How can India make its economic relations with China less lopsided? – Published on The Economist, June 30, 2012.
DEALINGS between India and China are stunted in many ways. Rich cultural links once existed long ago, from the study of eclipses to Buddhist chanting, but hardly anyone remembers that today, laments Amartya Sen, a Nobel-prize-winning economist. After a love-in during the 1950s, China thumped India in a border war in 1962, and the two have continued to growl over their high-altitude frontier since. Indians envy China’s economic rise, but console themselves by pointing out that it is no democracy.
Aside from stiff displays of fraternity at summits, most recently the G20 bash in Mexico on June 18th-19th, China seems not to think much about India at all. Investment flows are negligible. There are still no direct flights between Beijing or Shanghai and Mumbai, India’s commercial hub.
And yet a huge shift has taken place in the make-up of Indian trade. When India began to liberalise its economy in 1991, the West still dominated the world economy, and it was to the West that India turned for trade. China’s rise has now changed everything—for India, too. China is now its third-largest trading partner in goods, and the biggest if you include Hong Kong. For China’s East Asian neighbours a dominant trade with China is a given, but Indians are still trying to digest the development.
Rising trade with China has been good for India. It mainly imports Chinese capital goods, with firms benefiting from cheap and decent gear. The giant Reliance Group has bought kit for power stations and telecoms networks—partly paid for with competitive Chinese loans. Chinese firms have often strived to win such business. Pan Song of Shanghai Electric, which makes power equipment for Reliance, among others, recounts years of hard slog in India.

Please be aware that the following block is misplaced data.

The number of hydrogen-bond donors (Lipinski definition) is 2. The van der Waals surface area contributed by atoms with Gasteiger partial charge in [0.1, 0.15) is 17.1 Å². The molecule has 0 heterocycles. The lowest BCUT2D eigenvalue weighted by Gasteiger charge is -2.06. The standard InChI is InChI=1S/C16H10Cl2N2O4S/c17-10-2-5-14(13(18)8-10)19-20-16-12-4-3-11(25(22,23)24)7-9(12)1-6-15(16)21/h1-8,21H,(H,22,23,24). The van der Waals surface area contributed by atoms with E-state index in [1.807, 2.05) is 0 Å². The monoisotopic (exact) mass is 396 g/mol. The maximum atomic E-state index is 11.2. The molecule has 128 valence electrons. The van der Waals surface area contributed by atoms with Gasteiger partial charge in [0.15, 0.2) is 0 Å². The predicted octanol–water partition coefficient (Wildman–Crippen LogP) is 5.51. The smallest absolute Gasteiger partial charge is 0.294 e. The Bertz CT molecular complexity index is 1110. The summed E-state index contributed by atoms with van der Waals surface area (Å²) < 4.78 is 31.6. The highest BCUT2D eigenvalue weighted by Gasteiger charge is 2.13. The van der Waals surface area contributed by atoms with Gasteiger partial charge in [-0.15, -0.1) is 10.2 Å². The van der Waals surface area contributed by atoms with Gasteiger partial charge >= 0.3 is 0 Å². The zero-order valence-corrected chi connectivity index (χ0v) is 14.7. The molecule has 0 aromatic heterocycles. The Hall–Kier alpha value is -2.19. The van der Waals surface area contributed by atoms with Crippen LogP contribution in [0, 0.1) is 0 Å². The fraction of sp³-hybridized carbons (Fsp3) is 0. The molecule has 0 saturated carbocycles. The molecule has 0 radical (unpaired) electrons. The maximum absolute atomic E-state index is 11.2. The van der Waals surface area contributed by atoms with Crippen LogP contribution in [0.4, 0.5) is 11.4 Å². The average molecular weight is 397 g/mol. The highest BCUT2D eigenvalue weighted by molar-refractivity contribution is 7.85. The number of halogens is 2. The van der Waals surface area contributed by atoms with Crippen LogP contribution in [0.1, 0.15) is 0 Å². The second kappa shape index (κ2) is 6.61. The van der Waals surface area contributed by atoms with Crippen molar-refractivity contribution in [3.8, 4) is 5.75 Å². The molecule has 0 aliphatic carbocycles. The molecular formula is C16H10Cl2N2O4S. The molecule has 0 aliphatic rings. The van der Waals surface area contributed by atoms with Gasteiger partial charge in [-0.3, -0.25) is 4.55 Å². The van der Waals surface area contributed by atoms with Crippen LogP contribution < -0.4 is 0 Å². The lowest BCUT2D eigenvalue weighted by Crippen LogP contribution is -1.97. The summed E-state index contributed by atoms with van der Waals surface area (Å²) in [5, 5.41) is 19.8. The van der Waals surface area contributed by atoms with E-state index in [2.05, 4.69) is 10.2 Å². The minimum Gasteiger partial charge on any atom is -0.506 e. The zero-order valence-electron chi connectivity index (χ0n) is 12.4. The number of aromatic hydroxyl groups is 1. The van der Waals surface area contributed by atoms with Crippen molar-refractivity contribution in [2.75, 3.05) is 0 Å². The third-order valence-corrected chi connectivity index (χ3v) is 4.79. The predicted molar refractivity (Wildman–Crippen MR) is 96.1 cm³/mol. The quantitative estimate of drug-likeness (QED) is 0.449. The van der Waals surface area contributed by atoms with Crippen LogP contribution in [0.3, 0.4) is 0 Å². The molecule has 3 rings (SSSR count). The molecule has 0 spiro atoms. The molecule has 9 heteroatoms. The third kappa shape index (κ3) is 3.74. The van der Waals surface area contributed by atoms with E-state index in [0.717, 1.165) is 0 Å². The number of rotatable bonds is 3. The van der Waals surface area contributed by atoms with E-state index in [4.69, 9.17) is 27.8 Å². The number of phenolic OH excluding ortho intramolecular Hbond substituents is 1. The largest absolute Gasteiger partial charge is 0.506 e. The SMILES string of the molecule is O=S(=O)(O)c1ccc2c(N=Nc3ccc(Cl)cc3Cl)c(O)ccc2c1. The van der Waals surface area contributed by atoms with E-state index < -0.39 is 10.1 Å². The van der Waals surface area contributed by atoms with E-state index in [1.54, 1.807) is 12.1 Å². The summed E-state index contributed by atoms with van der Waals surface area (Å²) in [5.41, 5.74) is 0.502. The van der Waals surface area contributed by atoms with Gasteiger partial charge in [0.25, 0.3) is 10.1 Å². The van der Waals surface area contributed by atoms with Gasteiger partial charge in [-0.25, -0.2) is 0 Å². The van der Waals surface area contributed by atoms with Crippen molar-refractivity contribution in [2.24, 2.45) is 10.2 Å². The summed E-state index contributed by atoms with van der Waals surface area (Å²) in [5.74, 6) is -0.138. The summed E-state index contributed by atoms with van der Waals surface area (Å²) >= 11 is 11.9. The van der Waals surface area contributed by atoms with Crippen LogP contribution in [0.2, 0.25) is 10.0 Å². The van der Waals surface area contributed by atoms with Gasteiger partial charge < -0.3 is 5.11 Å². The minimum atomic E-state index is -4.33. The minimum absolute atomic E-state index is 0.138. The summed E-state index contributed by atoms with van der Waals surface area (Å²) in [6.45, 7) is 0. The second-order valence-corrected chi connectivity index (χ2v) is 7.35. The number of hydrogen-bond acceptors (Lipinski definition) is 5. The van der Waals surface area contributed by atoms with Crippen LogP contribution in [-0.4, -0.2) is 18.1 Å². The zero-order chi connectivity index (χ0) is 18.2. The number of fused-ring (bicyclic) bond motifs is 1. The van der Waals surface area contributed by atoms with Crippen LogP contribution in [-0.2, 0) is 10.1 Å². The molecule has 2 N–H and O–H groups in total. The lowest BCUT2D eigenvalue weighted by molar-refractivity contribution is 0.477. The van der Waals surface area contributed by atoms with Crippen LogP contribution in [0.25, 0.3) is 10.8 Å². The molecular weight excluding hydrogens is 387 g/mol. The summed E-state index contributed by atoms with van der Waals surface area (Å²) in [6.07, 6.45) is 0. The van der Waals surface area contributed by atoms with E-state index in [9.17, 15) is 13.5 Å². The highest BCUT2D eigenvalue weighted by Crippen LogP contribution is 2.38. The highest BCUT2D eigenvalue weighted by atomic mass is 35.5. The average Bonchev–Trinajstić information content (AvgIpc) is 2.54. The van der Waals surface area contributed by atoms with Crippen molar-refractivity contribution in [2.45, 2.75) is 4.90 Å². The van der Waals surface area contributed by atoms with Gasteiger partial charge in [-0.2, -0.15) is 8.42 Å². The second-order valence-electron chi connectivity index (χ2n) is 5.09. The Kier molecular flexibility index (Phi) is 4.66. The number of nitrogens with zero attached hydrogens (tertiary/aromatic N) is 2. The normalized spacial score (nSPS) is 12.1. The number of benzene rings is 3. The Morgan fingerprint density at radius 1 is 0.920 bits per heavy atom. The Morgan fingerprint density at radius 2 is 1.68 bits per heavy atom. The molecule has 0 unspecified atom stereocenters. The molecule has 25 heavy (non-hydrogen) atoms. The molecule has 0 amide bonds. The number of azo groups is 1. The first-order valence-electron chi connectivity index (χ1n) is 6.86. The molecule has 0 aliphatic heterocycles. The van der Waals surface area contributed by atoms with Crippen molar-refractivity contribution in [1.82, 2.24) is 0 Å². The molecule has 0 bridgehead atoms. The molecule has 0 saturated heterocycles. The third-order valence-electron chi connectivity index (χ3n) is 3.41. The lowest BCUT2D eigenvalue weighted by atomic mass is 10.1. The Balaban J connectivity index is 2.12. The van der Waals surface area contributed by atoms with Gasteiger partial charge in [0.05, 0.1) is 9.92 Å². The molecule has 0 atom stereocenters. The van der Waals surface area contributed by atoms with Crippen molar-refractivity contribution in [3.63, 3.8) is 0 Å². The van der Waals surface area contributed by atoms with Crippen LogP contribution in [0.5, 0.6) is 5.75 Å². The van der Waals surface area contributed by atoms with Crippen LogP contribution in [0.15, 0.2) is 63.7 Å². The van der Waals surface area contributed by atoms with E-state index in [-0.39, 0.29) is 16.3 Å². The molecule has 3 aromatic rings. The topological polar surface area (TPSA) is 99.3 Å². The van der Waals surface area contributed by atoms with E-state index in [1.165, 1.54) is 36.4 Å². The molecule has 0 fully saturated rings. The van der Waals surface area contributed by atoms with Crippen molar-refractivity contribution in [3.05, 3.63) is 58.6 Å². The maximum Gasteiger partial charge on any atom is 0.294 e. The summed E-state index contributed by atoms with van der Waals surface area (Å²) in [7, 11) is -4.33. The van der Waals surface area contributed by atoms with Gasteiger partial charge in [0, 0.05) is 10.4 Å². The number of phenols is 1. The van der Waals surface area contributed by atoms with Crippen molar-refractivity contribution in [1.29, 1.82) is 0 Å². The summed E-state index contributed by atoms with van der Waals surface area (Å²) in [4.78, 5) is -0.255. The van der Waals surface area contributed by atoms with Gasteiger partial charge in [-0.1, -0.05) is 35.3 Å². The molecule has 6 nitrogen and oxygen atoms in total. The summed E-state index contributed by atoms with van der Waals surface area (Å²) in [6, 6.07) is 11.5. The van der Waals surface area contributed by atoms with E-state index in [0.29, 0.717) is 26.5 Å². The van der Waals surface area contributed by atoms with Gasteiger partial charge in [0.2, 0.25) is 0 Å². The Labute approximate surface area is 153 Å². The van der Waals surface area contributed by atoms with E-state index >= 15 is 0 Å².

But for India the China connection is also disconcerting. For every dollar’s worth of exports to China, India imports three, leading to a trade deficit of up to $40 billion in the year to March 2012, or about 2% of GDP (see chart) … //
… Despite the usual cold sweats foreigners have about India (nightmarish red tape, a cultural gap), Chinese executives agree that more local production will take place. Sun Haiyan of Trina Solar, a solar-equipment firm, says that, as a global company, it has to manufacture locally. Wu Rong of ZTE, a telecoms concern, says it employs mainly locals and is producing more in India. Huawei, its India problems notwithstanding, is building a new research campus in Bangalore. Niu Qingbao, China’s consul in Mumbai, says Chinese firms are mustard-keen to invest in infrastructure, if also a little daunted.
Might this be the start of a wave of Chinese investment? India needs outside capital, and expertise in manufacturing and infrastructure. China must invest its surplus funds abroad, ideally not just in government bonds—as mostly happens in America—and ideally in countries that are not about to go belly up, as may happen in Europe. Chinese investment in India is an idea whose time has come, if only the two sides can conquer a legacy of mistrust. (full text).
The world’s shifting centre of gravity: How the world’s economic centre of gravity has shifted, on The Economist, June 28, 2012.